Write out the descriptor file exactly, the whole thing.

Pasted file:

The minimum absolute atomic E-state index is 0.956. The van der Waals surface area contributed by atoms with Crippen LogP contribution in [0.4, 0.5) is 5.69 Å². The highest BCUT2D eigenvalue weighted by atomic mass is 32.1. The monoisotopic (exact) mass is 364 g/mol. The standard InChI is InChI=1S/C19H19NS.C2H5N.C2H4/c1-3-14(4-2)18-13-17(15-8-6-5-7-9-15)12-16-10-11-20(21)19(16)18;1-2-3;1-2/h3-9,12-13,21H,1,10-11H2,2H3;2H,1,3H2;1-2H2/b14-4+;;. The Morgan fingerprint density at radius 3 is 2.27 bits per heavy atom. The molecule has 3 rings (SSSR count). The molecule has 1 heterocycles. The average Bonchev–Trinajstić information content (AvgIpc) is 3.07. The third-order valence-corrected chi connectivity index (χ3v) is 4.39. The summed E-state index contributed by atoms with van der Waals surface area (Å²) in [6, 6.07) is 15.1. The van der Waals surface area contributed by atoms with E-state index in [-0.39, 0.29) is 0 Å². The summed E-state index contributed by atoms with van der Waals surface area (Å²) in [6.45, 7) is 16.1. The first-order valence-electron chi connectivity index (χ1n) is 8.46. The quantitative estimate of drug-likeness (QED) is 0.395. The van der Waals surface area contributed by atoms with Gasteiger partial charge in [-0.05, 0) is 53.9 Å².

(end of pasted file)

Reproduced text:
The minimum absolute atomic E-state index is 0.956. The van der Waals surface area contributed by atoms with Crippen LogP contribution in [0.4, 0.5) is 5.69 Å². The highest BCUT2D eigenvalue weighted by atomic mass is 32.1. The monoisotopic (exact) mass is 364 g/mol. The standard InChI is InChI=1S/C19H19NS.C2H5N.C2H4/c1-3-14(4-2)18-13-17(15-8-6-5-7-9-15)12-16-10-11-20(21)19(16)18;1-2-3;1-2/h3-9,12-13,21H,1,10-11H2,2H3;2H,1,3H2;1-2H2/b14-4+;;. The Morgan fingerprint density at radius 3 is 2.27 bits per heavy atom. The molecule has 3 rings (SSSR count). The molecule has 1 heterocycles. The average Bonchev–Trinajstić information content (AvgIpc) is 3.07. The third-order valence-corrected chi connectivity index (χ3v) is 4.39. The summed E-state index contributed by atoms with van der Waals surface area (Å²) in [6, 6.07) is 15.1. The van der Waals surface area contributed by atoms with E-state index in [-0.39, 0.29) is 0 Å². The summed E-state index contributed by atoms with van der Waals surface area (Å²) in [6.45, 7) is 16.1. The first-order valence-electron chi connectivity index (χ1n) is 8.46. The quantitative estimate of drug-likeness (QED) is 0.395. The van der Waals surface area contributed by atoms with Gasteiger partial charge in [-0.05, 0) is 53.9 Å².